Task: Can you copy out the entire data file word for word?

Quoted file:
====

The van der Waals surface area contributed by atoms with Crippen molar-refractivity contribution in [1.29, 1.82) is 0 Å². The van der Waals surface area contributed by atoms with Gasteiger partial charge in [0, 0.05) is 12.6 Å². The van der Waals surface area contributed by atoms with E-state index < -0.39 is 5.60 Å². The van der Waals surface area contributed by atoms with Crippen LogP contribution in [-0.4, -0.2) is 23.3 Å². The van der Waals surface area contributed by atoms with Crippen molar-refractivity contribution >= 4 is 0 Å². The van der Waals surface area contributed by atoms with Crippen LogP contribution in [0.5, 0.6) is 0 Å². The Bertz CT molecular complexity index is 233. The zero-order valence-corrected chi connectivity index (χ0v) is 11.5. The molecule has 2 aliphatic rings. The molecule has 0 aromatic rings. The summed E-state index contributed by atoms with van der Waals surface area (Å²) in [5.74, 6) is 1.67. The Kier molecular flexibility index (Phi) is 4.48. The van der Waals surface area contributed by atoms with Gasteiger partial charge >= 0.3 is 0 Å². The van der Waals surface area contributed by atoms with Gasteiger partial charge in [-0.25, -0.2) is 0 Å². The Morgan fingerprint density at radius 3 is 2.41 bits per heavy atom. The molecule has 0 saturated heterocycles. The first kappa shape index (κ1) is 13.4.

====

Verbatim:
The van der Waals surface area contributed by atoms with Crippen molar-refractivity contribution in [1.29, 1.82) is 0 Å². The van der Waals surface area contributed by atoms with Gasteiger partial charge in [0, 0.05) is 12.6 Å². The van der Waals surface area contributed by atoms with E-state index < -0.39 is 5.60 Å². The van der Waals surface area contributed by atoms with Crippen LogP contribution in [-0.4, -0.2) is 23.3 Å². The van der Waals surface area contributed by atoms with Crippen molar-refractivity contribution >= 4 is 0 Å². The van der Waals surface area contributed by atoms with Crippen LogP contribution in [0.5, 0.6) is 0 Å². The Bertz CT molecular complexity index is 233. The zero-order valence-corrected chi connectivity index (χ0v) is 11.5. The molecule has 2 aliphatic rings. The molecule has 0 aromatic rings. The summed E-state index contributed by atoms with van der Waals surface area (Å²) in [5.74, 6) is 1.67. The Kier molecular flexibility index (Phi) is 4.48. The van der Waals surface area contributed by atoms with Gasteiger partial charge >= 0.3 is 0 Å². The van der Waals surface area contributed by atoms with Gasteiger partial charge in [-0.25, -0.2) is 0 Å². The Morgan fingerprint density at radius 3 is 2.41 bits per heavy atom. The molecule has 0 saturated heterocycles. The first kappa shape index (κ1) is 13.4.